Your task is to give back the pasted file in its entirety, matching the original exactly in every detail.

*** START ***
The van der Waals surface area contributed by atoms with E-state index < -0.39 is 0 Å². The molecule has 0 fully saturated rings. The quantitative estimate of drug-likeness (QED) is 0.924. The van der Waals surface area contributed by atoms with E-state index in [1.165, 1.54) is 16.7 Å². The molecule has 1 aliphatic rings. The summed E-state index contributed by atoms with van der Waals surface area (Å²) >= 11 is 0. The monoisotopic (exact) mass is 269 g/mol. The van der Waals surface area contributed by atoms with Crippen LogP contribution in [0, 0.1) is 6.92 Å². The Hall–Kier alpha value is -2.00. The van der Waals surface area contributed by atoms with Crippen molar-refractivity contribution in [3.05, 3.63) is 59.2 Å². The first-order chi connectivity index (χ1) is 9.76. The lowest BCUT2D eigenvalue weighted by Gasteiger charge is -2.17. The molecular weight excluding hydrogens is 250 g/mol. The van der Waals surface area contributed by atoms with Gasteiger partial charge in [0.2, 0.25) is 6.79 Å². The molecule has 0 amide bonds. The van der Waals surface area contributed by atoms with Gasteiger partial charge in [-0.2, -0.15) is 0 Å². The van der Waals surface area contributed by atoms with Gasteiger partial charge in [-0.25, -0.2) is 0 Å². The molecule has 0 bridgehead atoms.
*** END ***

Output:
The van der Waals surface area contributed by atoms with E-state index < -0.39 is 0 Å². The molecule has 0 fully saturated rings. The quantitative estimate of drug-likeness (QED) is 0.924. The van der Waals surface area contributed by atoms with E-state index in [1.165, 1.54) is 16.7 Å². The molecule has 1 aliphatic rings. The summed E-state index contributed by atoms with van der Waals surface area (Å²) >= 11 is 0. The monoisotopic (exact) mass is 269 g/mol. The van der Waals surface area contributed by atoms with Crippen LogP contribution in [0, 0.1) is 6.92 Å². The Hall–Kier alpha value is -2.00. The van der Waals surface area contributed by atoms with Crippen molar-refractivity contribution in [3.05, 3.63) is 59.2 Å². The first-order chi connectivity index (χ1) is 9.76. The lowest BCUT2D eigenvalue weighted by Gasteiger charge is -2.17. The molecular weight excluding hydrogens is 250 g/mol. The van der Waals surface area contributed by atoms with Gasteiger partial charge in [0.2, 0.25) is 6.79 Å². The molecule has 0 amide bonds. The van der Waals surface area contributed by atoms with Gasteiger partial charge in [-0.2, -0.15) is 0 Å². The van der Waals surface area contributed by atoms with Gasteiger partial charge in [-0.25, -0.2) is 0 Å². The molecule has 0 bridgehead atoms.